Blogs and Literary Criticism

A salon-like discussion of the "demise" of literary criticism on Salon (subscription prob. required):

Louis Bayard: The problem with arguing for cultural gatekeepers is that, if you're a professional critic, you inevitably look self-serving -- "Hey, that's my job!" -- and yes, elitist -- "Don't try this at home, guys." I myself don't have any particular training or qualifications to be a reviewer, other than my own experience as a reader and writer, so I feel silly arguing that someone else isn't qualified to deliver an opinion. And believe it or not, I've learned things from Amazon reviews, from letters pages, from literary blogs, from all sorts of non-traditional outlets. The quality of writing is certainly variable, but then so is the quality of traditional journalism.

Laura Miller: I don't think there's a real causal connection between the blogosphere and the withering away of newspaper criticism, actually. It has more to do with the economics of newspaper publishing and management and editors feeling that criticism is disposable because it's not reporting, which they see as a newspaper's core product.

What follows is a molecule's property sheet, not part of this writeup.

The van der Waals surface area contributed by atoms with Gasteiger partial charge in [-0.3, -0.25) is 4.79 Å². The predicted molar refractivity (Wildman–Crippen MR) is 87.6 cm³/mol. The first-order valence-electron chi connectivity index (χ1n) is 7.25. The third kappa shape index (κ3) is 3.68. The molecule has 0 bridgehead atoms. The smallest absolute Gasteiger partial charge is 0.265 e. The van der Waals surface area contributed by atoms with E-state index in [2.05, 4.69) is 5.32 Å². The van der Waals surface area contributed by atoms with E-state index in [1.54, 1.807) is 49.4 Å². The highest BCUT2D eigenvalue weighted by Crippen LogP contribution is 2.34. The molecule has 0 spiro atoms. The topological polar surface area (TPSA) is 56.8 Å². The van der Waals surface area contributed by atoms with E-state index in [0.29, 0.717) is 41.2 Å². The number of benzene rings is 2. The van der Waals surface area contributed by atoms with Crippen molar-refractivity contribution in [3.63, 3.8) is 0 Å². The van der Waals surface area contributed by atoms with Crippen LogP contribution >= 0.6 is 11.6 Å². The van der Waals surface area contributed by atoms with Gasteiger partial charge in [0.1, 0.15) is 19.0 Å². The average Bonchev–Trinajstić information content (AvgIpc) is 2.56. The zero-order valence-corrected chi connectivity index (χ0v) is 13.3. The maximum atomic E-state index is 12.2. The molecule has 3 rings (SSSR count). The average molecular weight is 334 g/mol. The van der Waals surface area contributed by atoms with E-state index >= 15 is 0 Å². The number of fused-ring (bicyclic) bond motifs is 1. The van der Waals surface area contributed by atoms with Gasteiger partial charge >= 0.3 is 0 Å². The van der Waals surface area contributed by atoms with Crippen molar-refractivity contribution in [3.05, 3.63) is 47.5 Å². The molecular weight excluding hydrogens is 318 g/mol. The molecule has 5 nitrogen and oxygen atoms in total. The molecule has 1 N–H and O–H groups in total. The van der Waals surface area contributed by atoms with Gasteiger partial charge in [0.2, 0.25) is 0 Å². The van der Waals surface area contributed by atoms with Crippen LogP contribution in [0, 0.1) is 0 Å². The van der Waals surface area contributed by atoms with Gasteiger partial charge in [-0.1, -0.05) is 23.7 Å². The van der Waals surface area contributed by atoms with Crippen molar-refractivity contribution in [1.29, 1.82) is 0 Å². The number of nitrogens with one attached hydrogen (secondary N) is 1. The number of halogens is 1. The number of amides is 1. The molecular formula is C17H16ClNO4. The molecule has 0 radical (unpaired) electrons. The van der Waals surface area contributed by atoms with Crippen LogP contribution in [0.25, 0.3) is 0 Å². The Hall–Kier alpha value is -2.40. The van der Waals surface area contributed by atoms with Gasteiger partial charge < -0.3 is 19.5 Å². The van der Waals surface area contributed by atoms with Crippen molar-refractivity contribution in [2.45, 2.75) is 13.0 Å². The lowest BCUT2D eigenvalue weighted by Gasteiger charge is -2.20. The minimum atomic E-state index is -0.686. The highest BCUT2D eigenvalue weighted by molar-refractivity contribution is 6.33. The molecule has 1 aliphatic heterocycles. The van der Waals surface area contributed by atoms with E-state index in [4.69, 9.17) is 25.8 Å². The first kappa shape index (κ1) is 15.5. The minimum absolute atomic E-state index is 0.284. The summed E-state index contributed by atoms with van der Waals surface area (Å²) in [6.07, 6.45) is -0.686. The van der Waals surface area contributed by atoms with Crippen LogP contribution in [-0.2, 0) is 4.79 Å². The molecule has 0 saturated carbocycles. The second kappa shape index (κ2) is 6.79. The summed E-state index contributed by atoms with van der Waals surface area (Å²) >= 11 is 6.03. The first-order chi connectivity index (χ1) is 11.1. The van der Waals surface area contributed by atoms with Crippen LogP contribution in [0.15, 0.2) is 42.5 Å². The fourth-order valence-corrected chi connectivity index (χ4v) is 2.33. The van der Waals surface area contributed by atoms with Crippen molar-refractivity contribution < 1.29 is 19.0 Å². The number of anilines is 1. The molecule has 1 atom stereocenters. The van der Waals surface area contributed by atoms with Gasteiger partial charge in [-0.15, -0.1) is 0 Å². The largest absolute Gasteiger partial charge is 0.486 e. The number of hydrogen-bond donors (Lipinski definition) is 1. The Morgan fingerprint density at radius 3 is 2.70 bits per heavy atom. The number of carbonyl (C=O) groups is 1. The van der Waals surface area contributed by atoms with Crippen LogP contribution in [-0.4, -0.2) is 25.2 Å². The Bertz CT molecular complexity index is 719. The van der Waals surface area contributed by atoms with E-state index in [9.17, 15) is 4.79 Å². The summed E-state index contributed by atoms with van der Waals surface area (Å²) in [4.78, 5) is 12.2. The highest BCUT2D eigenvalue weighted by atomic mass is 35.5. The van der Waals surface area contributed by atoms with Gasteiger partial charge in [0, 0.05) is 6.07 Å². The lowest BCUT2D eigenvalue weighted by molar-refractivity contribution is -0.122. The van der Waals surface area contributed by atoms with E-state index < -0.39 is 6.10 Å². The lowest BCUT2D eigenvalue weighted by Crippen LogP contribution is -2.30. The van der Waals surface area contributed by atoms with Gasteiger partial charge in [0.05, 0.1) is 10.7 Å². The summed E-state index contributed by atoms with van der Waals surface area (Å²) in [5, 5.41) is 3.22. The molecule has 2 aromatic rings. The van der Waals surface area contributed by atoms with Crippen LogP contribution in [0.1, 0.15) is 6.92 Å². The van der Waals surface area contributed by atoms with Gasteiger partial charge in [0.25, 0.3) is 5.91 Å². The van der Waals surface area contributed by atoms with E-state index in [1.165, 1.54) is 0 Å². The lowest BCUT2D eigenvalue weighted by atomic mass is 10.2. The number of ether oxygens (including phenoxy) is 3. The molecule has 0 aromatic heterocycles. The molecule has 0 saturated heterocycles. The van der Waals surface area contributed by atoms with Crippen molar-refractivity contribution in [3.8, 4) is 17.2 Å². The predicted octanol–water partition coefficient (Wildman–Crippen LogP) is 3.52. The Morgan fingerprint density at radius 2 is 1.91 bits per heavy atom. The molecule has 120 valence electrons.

I think of blogs not as alternatives to reviews or essays, but as a forum for short items, news and remarks, as well as links and responses to longer pieces posted on the sites that commission them. I could be wrong, though, as I'm not really a reader of blogs. I have a hard enough time keeping up with the book review sections of the New York and Los Angeles Times, the New Yorker, the New York Review of Books, Bookforum, the Atlantic, Harper's, TLS, the New Republic, etc., as well as the British newspapers like the Guardian and Independent, which I read online. Yet even in those publications I often find that the pieces I'm excited to be reading are the exception rather than the rule. I'm all for cultural gatekeepers because there's way more out there than I have time to read and it's not always easy to find the best of it.

One feels kind of sorry for Laura Miller, who isn't a bad critic, having to slog through all that gatekeeper criticism that she doesn't like when she could just google around and find out what people are saying about books she's interested in (or that she doesn't know about yet). A critical eye for the Web is far more valuable at this point than having the stamina to read every established organ from the last century.